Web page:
The key point when selecting formats: your first choice is the Classic package first. If that doesn't work, then another less expensive format will not likely make your mailing successful. It's better to concentrate on your offer and list testing rather than cheapen the format. 

 

Posted on August 15, 2016 and filed under Direct Mail, Direct Marketing Strategy, Planning.

Direct Marketing Consultant Reveals Top 3 Response Killers

Photo by Imilian/iStock / Getty Images

Direct marketing (or any marketing effort) suffers from these barriers in client companies. Most of them fall within the realm of common human weaknesses. They may hurt the whole business enterprise and not just the direct marketing program.

1. Worshiping at the idol of the status quo

Clients often fixate on the status quo despite evidence that shows the need for a new direction.

This management flaw remains the biggest response killer for almost all marketing programs. But the idea that "if it ain't broke, don't fix it" serves to restrain growth.

Successful direct marketing programs need a lot of work to remain successful. No matter how successful, direct response rates will drop over time. Direct marketers understand that their job entails ongoing program replacement.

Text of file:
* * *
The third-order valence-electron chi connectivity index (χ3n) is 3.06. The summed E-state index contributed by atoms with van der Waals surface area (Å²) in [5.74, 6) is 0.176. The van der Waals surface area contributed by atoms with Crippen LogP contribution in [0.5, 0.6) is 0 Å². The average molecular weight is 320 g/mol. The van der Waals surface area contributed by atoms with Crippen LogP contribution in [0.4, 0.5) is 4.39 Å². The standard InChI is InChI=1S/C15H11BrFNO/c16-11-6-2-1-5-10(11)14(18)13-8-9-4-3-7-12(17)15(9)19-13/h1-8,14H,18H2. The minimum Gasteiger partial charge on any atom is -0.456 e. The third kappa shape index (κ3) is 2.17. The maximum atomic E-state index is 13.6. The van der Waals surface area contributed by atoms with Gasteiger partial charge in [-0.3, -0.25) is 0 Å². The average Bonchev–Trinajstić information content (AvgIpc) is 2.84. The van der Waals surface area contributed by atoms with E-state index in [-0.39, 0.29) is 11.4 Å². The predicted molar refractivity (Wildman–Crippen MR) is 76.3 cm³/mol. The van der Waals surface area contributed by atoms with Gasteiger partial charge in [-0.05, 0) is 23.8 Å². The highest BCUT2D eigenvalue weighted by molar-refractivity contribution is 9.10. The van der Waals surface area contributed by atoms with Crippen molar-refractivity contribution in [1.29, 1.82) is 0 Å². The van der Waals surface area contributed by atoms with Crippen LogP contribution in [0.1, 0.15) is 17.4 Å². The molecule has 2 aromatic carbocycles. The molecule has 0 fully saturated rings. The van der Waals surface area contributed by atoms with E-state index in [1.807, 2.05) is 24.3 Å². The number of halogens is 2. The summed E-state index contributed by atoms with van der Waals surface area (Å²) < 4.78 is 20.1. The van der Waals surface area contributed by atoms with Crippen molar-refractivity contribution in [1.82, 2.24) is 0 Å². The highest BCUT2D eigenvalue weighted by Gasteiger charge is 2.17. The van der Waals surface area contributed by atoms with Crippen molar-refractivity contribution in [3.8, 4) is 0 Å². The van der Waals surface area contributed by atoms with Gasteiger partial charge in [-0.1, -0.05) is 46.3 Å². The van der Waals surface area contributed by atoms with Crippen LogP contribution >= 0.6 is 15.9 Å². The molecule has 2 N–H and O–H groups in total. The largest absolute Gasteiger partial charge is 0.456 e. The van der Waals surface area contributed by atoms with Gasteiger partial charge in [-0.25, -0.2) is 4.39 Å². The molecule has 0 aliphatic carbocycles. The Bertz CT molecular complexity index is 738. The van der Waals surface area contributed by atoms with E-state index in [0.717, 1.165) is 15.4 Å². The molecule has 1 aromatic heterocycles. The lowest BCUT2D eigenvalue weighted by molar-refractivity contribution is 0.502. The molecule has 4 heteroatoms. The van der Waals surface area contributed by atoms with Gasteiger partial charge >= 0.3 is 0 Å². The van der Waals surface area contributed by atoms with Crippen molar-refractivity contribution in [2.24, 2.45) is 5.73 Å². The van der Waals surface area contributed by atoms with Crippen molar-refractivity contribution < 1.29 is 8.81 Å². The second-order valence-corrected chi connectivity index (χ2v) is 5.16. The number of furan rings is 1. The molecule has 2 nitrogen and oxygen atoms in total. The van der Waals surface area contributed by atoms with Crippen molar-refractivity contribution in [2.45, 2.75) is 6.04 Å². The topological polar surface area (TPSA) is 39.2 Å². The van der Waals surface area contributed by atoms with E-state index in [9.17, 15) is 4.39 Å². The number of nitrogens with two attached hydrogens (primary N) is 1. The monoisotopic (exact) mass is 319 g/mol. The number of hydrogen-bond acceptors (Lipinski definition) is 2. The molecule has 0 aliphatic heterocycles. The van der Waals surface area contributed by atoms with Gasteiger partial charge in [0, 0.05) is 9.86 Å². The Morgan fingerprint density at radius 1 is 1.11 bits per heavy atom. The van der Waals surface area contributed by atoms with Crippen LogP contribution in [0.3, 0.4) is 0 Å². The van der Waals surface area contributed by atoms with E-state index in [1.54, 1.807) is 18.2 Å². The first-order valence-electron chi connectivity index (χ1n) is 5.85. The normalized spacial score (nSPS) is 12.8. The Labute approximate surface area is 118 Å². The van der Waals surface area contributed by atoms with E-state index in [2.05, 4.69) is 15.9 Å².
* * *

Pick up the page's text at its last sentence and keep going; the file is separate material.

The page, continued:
This means frequent testing designed to beat existing controls. 

Managing effective direct marketing programs over the long term requires controlled risk taking. 

2. Working in the haze of routine

Human nature has a way of lulling managers into a dangerous comfort zone.

Here's what I hear from clients who face clear evidence that they need to upgrade their processes.

- "We've worked with this vendor for over twenty years. We're not going to consider other vendors."

- "Our internal database procedures cost us new sales and opportunities. But we don't want to outsource the work. That move makes us uncomfortable."

- "Taking production outside will cost much less and deliver superior print quality. Outsourcing the work would help our customer image. But we don't want to reallocate internal jobs."

- "We don't think our prospects want to read a letter. All we've ever done is send postcards because they are less expensive than other formats. So we don't want to test other options."

3. Not challenging the company's direct marketing efforts

Clients should never assume that their vendors or staff observe best direct mail practices. Yet many clients rarely challenge the marketing work so long as it is profitable. 

Perform these evaluations at least once every one or two years.

- Audit the database and direct mail deliverability levels.

- Audit all direct mail production to assure quality and competitive pricing.

- Check internal procedures for accurate database input processes.

- Review inbound telephone scripts, inquiry response procedures and  accurate response tracking.

These three response killers do not go away. These are not tactical issues but strategic management issues. If left alone, they will kill long term marketing success.